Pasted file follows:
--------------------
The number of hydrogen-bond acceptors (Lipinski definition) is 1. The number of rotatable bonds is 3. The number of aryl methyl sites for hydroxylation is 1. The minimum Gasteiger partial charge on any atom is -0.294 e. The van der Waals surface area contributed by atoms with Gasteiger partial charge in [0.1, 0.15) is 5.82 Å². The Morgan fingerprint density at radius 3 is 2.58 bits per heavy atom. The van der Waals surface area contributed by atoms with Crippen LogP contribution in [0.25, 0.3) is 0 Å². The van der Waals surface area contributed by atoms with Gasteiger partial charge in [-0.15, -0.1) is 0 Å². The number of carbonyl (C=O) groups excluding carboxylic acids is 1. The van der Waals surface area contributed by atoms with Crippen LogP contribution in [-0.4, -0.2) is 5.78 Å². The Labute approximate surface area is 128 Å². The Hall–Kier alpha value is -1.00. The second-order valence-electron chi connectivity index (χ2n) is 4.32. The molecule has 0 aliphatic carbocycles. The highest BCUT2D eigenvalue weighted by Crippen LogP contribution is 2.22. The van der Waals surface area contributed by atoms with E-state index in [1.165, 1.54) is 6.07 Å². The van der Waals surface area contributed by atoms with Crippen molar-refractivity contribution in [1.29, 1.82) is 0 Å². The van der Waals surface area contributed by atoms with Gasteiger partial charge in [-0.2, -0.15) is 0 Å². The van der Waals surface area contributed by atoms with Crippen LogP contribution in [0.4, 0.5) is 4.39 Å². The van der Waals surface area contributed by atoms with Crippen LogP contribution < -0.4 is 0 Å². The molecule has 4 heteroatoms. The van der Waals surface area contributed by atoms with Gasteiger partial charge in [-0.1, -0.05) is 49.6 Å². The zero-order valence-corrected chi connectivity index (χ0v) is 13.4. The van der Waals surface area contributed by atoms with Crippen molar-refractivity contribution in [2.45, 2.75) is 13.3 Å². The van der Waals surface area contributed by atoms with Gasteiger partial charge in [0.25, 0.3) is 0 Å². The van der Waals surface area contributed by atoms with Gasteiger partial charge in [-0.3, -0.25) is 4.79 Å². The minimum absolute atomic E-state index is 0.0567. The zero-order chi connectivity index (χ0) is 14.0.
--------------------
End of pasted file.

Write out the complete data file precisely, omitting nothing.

The number of hydrogen-bond acceptors (Lipinski definition) is 1. The number of rotatable bonds is 3. The number of aryl methyl sites for hydroxylation is 1. The minimum Gasteiger partial charge on any atom is -0.294 e. The van der Waals surface area contributed by atoms with Gasteiger partial charge in [0.1, 0.15) is 5.82 Å². The Morgan fingerprint density at radius 3 is 2.58 bits per heavy atom. The van der Waals surface area contributed by atoms with Crippen LogP contribution in [0.25, 0.3) is 0 Å². The van der Waals surface area contributed by atoms with Gasteiger partial charge in [-0.15, -0.1) is 0 Å². The number of carbonyl (C=O) groups excluding carboxylic acids is 1. The van der Waals surface area contributed by atoms with Crippen LogP contribution in [-0.4, -0.2) is 5.78 Å². The Labute approximate surface area is 128 Å². The Hall–Kier alpha value is -1.00. The second-order valence-electron chi connectivity index (χ2n) is 4.32. The molecule has 0 aliphatic carbocycles. The highest BCUT2D eigenvalue weighted by Crippen LogP contribution is 2.22. The van der Waals surface area contributed by atoms with E-state index in [1.165, 1.54) is 6.07 Å². The van der Waals surface area contributed by atoms with Crippen molar-refractivity contribution in [1.29, 1.82) is 0 Å². The van der Waals surface area contributed by atoms with Gasteiger partial charge in [-0.2, -0.15) is 0 Å². The van der Waals surface area contributed by atoms with Crippen LogP contribution in [0.4, 0.5) is 4.39 Å². The van der Waals surface area contributed by atoms with Crippen LogP contribution < -0.4 is 0 Å². The molecule has 4 heteroatoms. The van der Waals surface area contributed by atoms with Gasteiger partial charge in [-0.1, -0.05) is 49.6 Å². The zero-order valence-corrected chi connectivity index (χ0v) is 13.4. The van der Waals surface area contributed by atoms with Crippen molar-refractivity contribution in [2.45, 2.75) is 13.3 Å². The van der Waals surface area contributed by atoms with Gasteiger partial charge in [0.25, 0.3) is 0 Å². The van der Waals surface area contributed by atoms with Gasteiger partial charge in [-0.3, -0.25) is 4.79 Å². The minimum absolute atomic E-state index is 0.0567. The zero-order chi connectivity index (χ0) is 14.0.